Note that I’m not actually agreeing with this statement, I’m just using this as a basis for the rest of this post. And to (try to) forestall nitpickers. It is easy to show great differences in development time and line of code in specific cases where F# is ideally suited to the task. But we are talking about general purpose usage here.

Now, for the sake of argument, we’ll even assume that the cost of F# development is 50% of the cost of C# development. That is, that the reduction in line count actually has a real effect on the time and efficiency. In other words, if an F# program is 25% smaller than a similar C# program, we’ll not assume that it takes 4 times as much time to write.

Where does this leave us? It leave us with a potential pool of people to hire that is vanishingly small. What are the implications of writing software in a language that have fewer people familiar with it?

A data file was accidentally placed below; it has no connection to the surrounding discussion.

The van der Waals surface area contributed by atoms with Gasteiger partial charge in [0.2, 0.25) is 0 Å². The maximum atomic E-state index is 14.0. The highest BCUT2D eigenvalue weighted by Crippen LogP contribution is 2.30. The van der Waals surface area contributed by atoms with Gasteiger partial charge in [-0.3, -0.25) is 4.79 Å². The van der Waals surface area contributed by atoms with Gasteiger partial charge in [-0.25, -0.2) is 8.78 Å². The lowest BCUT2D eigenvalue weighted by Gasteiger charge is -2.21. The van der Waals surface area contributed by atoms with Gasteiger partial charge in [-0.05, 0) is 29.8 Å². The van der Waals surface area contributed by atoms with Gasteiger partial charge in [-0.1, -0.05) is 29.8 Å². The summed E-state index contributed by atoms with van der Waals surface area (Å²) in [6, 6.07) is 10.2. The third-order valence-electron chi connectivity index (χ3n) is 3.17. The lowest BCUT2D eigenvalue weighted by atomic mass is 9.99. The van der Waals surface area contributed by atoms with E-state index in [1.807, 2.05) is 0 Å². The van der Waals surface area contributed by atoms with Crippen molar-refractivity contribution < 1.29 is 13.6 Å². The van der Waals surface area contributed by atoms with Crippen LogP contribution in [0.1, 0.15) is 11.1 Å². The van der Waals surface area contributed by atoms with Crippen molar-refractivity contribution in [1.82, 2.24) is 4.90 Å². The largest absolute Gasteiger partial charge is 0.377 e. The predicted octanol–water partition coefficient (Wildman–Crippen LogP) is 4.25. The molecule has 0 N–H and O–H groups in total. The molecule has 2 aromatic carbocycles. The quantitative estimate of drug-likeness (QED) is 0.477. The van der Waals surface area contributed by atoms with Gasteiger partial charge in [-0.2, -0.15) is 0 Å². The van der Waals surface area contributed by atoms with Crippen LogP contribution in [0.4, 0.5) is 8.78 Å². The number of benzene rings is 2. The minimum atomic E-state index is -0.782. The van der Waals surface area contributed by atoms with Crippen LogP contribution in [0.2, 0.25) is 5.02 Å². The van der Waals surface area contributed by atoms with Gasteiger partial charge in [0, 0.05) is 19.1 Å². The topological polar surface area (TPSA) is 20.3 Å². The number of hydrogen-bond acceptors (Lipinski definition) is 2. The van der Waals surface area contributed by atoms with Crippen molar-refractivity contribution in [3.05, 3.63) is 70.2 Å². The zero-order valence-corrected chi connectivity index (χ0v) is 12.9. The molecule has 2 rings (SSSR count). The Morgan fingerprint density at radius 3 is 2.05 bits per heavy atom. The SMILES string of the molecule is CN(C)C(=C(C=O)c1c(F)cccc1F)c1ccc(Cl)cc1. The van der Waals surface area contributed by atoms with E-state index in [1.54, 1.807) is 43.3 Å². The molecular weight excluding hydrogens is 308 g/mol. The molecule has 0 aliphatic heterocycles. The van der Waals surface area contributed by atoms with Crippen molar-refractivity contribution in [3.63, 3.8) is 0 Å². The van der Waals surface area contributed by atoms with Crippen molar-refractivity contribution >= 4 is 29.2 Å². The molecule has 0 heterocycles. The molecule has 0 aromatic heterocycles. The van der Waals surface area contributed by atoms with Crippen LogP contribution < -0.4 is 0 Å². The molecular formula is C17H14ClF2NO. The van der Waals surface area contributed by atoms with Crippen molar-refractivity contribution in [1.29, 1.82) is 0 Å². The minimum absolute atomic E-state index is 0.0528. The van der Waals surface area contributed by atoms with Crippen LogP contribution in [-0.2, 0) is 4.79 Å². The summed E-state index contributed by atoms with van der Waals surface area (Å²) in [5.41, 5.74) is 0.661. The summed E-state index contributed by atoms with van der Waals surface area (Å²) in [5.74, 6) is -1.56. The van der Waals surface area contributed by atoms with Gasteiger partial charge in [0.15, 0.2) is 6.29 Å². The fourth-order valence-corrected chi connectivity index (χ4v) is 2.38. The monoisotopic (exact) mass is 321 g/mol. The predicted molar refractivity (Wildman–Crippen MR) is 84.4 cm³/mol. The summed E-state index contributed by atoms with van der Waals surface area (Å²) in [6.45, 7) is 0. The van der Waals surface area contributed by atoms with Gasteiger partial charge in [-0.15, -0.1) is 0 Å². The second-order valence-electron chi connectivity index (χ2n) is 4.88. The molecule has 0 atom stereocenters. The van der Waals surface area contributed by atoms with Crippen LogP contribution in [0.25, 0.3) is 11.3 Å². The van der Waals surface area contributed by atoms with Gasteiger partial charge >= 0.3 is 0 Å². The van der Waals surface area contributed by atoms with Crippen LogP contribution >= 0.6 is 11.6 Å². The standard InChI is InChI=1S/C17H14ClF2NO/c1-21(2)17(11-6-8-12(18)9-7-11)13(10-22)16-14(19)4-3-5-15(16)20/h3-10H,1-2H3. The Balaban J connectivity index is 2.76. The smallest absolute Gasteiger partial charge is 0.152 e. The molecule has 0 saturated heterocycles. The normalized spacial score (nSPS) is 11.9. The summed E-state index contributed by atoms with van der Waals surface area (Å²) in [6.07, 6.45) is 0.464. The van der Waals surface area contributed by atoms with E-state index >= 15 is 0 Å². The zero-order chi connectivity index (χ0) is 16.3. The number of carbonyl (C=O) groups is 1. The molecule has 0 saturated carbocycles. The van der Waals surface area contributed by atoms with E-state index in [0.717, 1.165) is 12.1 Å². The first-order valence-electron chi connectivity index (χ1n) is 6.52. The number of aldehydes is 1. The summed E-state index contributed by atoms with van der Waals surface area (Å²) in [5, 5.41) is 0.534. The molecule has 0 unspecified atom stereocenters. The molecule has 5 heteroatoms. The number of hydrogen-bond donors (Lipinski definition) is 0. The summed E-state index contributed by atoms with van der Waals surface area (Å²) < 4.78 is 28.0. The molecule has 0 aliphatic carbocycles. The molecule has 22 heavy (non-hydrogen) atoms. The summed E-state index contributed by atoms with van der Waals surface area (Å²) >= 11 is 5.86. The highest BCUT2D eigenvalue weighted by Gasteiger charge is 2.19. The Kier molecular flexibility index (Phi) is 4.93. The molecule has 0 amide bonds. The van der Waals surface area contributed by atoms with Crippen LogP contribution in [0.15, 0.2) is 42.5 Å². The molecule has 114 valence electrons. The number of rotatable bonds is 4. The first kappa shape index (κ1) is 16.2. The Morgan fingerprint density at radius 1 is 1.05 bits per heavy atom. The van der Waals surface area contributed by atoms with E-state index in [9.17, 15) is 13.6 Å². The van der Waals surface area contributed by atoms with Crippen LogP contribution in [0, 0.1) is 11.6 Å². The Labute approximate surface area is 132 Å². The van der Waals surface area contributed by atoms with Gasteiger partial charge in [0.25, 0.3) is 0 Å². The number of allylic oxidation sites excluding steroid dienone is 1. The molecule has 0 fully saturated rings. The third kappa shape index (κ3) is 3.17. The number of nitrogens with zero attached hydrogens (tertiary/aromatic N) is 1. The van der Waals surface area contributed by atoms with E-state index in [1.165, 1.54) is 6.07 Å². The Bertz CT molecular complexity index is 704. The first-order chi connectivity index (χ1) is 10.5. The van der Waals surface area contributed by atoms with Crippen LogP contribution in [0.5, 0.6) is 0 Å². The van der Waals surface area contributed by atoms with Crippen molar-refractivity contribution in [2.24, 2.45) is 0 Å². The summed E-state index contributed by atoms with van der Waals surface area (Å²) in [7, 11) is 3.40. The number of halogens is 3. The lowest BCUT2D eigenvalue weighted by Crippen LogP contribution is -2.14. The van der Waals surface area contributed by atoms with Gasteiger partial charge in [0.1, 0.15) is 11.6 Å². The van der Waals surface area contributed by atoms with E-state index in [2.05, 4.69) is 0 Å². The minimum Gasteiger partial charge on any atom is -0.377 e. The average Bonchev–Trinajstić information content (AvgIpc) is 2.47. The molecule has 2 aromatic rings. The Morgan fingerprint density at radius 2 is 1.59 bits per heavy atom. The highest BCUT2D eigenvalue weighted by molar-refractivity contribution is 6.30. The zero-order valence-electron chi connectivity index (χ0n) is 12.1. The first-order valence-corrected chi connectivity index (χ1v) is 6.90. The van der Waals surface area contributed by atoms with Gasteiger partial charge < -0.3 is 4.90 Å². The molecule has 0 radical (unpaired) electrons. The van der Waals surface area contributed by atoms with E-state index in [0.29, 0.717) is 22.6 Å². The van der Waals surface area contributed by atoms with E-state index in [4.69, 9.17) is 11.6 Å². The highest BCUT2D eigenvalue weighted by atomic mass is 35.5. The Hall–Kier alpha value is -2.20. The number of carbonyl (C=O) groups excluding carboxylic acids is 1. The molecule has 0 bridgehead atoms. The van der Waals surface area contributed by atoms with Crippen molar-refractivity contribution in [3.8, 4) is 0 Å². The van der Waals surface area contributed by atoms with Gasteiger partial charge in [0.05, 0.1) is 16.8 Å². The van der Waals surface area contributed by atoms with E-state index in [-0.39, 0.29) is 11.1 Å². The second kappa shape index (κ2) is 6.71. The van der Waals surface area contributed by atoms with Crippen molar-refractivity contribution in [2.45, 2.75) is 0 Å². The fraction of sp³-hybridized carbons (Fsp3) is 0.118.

Well, it is harder to find people to hire. That is true not only for people that your hire “as is”. Let us assume that you’re going to give those people additional training after hiring them, so they would know F# and can work on your product. An already steep learning curve has just became that much steeper. Not only that, but this additional training means that the people you hire are more expensive (there is an additional period in which they are only learning). In addition to all of that, it will be harder to hire people, not just because you can’t find people already experienced with F#, but because people don’t want to work for you.

Most developers at least try to pay attention to the market, and they make a very simple calculation. If I spend the next 2 – 5 years working in F#, what kind of hirability am I going to have in the end? Am I going to be one of those trying to get the < 500 F# jobs, or am I going to be in the position to find a job among the tens of thousands of C# jobs?